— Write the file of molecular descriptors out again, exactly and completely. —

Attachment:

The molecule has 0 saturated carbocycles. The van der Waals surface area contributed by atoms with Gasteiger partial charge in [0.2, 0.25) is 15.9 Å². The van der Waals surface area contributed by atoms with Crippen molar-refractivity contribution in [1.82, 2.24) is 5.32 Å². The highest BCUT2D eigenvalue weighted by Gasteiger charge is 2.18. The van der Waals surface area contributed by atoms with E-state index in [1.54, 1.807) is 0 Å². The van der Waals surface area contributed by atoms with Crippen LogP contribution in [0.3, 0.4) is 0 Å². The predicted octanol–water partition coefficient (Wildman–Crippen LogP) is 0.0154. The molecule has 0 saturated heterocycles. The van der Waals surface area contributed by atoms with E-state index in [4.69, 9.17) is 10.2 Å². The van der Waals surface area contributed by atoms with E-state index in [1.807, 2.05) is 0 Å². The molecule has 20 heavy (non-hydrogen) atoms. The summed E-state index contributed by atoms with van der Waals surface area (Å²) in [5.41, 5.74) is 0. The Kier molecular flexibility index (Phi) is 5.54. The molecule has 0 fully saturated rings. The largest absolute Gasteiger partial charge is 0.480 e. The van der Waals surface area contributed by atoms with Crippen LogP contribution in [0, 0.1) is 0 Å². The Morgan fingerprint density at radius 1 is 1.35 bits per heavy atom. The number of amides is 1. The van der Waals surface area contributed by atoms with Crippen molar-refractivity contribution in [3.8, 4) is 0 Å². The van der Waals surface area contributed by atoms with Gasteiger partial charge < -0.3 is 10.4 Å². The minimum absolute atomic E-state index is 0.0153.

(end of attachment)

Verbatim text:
The molecule has 0 saturated carbocycles. The van der Waals surface area contributed by atoms with Gasteiger partial charge in [0.2, 0.25) is 15.9 Å². The van der Waals surface area contributed by atoms with Crippen molar-refractivity contribution in [1.82, 2.24) is 5.32 Å². The highest BCUT2D eigenvalue weighted by Gasteiger charge is 2.18. The van der Waals surface area contributed by atoms with E-state index in [1.54, 1.807) is 0 Å². The van der Waals surface area contributed by atoms with Crippen LogP contribution in [0.3, 0.4) is 0 Å². The predicted octanol–water partition coefficient (Wildman–Crippen LogP) is 0.0154. The molecule has 0 saturated heterocycles. The van der Waals surface area contributed by atoms with E-state index in [4.69, 9.17) is 10.2 Å². The van der Waals surface area contributed by atoms with E-state index in [1.807, 2.05) is 0 Å². The molecule has 20 heavy (non-hydrogen) atoms. The summed E-state index contributed by atoms with van der Waals surface area (Å²) in [5.41, 5.74) is 0. The Kier molecular flexibility index (Phi) is 5.54. The molecule has 0 fully saturated rings. The largest absolute Gasteiger partial charge is 0.480 e. The van der Waals surface area contributed by atoms with Crippen LogP contribution in [0, 0.1) is 0 Å². The Morgan fingerprint density at radius 1 is 1.35 bits per heavy atom. The number of amides is 1. The van der Waals surface area contributed by atoms with Crippen molar-refractivity contribution in [3.8, 4) is 0 Å². The van der Waals surface area contributed by atoms with Gasteiger partial charge < -0.3 is 10.4 Å². The minimum absolute atomic E-state index is 0.0153.